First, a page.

Tuesday, March 25, 2008

Marketing 101

Most writers equate marketing with promotion, but promotion is only 1/4 of the equation. Say what? Let's start with the basics: the 4 Ps. That's Price, Place, Promotion, and Product. So how many of those 4 Ps does a writer have control over? To at least some degree, writers have control over 3 of the Ps. Since writers have no control over price, let's skip that one.

Place. Once you've signed a contract with a publisher, you have no control over where the book is distributed. However, you do have some say as to where you place your book -- meaning where you decide to submit the manuscript. Let's suppose all your dream publishers, let's call them the Tier 1 publishers, reject your manuscript. You now have the choice of sending it to Tier 2 publishers. It's your product, and you get to make the call. Before you leap, do your homework . Think carefully about how selling to any publisher aligns with your long-term goals.

Promotion. No, you don't have control over a publisher's promotional efforts. Yes, you do have control over what you decide to do promotion-wise, given your budget. I won't touch the specifics of any particular promotional efforts. However, I will correct the misconception that the goal of promotion is to increase sales. It's not that simple. Your first goal is to increase Awareness. In large corporations such as the one I work for, market researchers conduct trend studies to determine a product's (or brand's) purchasing strength with customers. The flow looks like this: Awareness, Consideration, and Preference. As a writer, you can influence awareness. It's a saturated market out there, so what can you do that will be effective? The old adage that word of mouth is the best advertising is true. Unless you can score a spot on Oprah, the best buzz arises out of ... the product itself.

Product. As a writer, you have quite a bit of control over the story ~ at least until you get a revision letter (one that hopefully makes your story even better). To create buzz about your story, you need a high concept (a plot that is immediately apparent to the editor/agent/reviewer) and a unique twist on a tried and true plot. Does having a high concept with a unique plot really work? True story: at a recent regional conference, I sat next to an agent at dinner who asked me about my book. I gave her the tag line and she gave me her card on the spot.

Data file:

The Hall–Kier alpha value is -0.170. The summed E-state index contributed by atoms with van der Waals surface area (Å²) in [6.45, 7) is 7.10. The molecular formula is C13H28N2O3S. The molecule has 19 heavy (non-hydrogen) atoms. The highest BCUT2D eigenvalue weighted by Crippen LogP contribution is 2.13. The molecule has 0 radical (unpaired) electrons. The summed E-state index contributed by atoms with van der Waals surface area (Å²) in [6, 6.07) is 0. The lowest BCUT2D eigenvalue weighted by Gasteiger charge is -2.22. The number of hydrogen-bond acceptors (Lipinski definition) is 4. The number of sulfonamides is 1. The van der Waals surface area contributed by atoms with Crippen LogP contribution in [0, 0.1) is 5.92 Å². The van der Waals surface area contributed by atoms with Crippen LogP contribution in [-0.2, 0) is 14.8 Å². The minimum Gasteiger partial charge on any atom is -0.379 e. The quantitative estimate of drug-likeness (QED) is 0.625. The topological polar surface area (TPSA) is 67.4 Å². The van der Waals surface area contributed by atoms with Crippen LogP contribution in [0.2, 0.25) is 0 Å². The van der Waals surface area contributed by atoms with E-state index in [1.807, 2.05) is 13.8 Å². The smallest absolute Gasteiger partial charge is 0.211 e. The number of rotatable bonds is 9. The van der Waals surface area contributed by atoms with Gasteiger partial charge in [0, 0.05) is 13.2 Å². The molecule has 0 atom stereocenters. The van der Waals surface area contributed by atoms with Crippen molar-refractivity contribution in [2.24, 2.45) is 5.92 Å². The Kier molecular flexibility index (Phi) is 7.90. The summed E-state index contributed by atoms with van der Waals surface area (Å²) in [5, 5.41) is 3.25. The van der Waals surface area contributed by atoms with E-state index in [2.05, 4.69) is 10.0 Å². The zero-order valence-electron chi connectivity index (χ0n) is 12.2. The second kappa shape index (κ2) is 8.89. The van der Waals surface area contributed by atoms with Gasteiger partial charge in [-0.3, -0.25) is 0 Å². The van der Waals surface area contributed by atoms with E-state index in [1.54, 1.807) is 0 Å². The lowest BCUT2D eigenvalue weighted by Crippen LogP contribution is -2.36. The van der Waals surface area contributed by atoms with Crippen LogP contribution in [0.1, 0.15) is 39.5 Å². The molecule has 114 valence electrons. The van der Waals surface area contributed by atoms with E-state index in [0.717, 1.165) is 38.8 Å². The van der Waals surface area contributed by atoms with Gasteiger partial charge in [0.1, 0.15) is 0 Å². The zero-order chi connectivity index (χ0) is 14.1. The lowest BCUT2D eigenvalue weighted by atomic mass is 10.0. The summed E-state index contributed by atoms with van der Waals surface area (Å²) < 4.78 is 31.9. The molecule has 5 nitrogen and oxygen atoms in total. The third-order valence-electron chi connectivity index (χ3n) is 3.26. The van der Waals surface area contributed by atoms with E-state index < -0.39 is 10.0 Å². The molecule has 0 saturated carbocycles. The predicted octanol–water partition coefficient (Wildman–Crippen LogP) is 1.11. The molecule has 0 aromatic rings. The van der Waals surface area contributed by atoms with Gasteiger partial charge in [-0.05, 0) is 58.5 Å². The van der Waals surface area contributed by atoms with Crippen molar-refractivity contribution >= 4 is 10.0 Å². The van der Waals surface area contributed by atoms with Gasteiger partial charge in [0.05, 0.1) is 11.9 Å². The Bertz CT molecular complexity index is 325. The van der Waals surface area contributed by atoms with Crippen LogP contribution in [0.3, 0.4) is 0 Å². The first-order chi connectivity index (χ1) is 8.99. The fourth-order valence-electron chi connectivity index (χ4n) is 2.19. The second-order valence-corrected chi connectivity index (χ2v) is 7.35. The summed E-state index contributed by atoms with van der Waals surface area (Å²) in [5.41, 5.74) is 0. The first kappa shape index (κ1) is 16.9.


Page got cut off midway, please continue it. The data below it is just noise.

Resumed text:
A high concept plot is only part of the story. Now you have to grab readers with compelling characters with whom they can relate. Make your reader care, laugh, cry, and gasp. And deliver on your promises. Easier said than done, but think about those books on your keeper shelf and ask yourself what differentiated them from all the hundreds of other books you've read.

All of the 4 Ps of marketing matter, but Product matters the most. The story is the most valuable marketing tool you've got.

Monday, March 17, 2008

Lucky Charms

Are all writers superstitious or is it just me?

I forgot it was St. Patrick's day when I mailed THE DUCHESS COMPETITION to one of the requesting literary agents this morning. In my defense, I am somewhat fuzzy headed due to sleep deprivation. But this morning, the fog in my head was especially thick, a result of no Coke Zero, my caffeinated bev of choice. My brain was not firing on all cylinders. Actually, it was in idle - a scary thought considering I drove to the post office.

What really frightens me, however, is that I forgot a talisman. Some kind of lucky charm. Something that would bring me the luck of the Irish! I wasn't even wearing green. Sure, I have no green clothes, but I could have cut out a four-leaf clover out of construction paper & pinned it on my shirt. Granted, the other postal patrons might think me a bit odd, but this is My dream. My book. My writing career! I didn't even bother to choose a lucky song. Why, I could have stuck my pet rabbit in the cat carrier and stroked her foot as I drove.

Smacking my head. With my first book, I played Pachelbel's Canon in D over and over (you know, the song played at all the weddings) as I drove contest entries and agent/editor submissions to the post office. I would not allow myself to get out of the car until the song finished. On one memorable occasion, my friend Kristi and I drove our submissions to the post office together & I made her sit in the car until the song finished. Oops, that reminds me, both those submissions got rejected. Not long afterwards, Kristi gave me a CD with about 20 different versions of the Canon. I think she was hinting I needed a little variety.

OK, so maybe superstitious charms and songs don't work. But at the very least, I should have commemorated this glorious day, so I would always recall it fondly after I: a) sold the book in the fiercest bidding war in publishing history, b) made the NYT list, c) rode in a parade in Times Square, waving to all my adoring fans. Hey, it's my fantasy, I can be outrageous if I want to. ;-)

Happy St. Patrick's Day. May your day be charmed and your beer green. And the luck of the Irish be with you!